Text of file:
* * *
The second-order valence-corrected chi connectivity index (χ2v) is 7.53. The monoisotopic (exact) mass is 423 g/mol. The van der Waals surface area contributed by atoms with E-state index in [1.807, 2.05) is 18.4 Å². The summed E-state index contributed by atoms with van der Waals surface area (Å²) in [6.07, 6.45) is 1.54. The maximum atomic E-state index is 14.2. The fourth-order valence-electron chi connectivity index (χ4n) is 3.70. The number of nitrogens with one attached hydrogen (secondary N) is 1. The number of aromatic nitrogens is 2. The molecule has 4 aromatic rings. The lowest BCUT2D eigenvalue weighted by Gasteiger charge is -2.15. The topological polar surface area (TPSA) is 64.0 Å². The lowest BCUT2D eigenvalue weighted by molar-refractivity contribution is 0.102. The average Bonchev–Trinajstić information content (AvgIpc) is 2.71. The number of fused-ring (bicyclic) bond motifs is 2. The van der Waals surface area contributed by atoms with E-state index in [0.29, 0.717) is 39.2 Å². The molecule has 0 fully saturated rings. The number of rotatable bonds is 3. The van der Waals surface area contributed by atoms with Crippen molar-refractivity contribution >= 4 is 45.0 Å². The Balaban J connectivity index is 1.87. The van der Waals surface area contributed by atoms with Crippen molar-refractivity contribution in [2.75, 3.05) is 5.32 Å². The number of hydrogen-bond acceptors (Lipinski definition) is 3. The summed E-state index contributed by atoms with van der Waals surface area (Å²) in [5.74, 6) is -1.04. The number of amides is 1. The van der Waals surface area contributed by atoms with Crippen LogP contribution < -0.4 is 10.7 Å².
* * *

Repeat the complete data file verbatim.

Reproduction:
The second-order valence-corrected chi connectivity index (χ2v) is 7.53. The monoisotopic (exact) mass is 423 g/mol. The van der Waals surface area contributed by atoms with E-state index in [1.807, 2.05) is 18.4 Å². The summed E-state index contributed by atoms with van der Waals surface area (Å²) in [6.07, 6.45) is 1.54. The maximum atomic E-state index is 14.2. The fourth-order valence-electron chi connectivity index (χ4n) is 3.70. The number of nitrogens with one attached hydrogen (secondary N) is 1. The number of aromatic nitrogens is 2. The molecule has 4 aromatic rings. The lowest BCUT2D eigenvalue weighted by Gasteiger charge is -2.15. The topological polar surface area (TPSA) is 64.0 Å². The lowest BCUT2D eigenvalue weighted by molar-refractivity contribution is 0.102. The average Bonchev–Trinajstić information content (AvgIpc) is 2.71. The number of fused-ring (bicyclic) bond motifs is 2. The van der Waals surface area contributed by atoms with E-state index in [0.29, 0.717) is 39.2 Å². The molecule has 0 fully saturated rings. The number of rotatable bonds is 3. The van der Waals surface area contributed by atoms with Crippen molar-refractivity contribution >= 4 is 45.0 Å². The Balaban J connectivity index is 1.87. The van der Waals surface area contributed by atoms with Crippen molar-refractivity contribution in [2.75, 3.05) is 5.32 Å². The number of hydrogen-bond acceptors (Lipinski definition) is 3. The summed E-state index contributed by atoms with van der Waals surface area (Å²) in [5.74, 6) is -1.04. The number of amides is 1. The van der Waals surface area contributed by atoms with Crippen LogP contribution < -0.4 is 10.7 Å².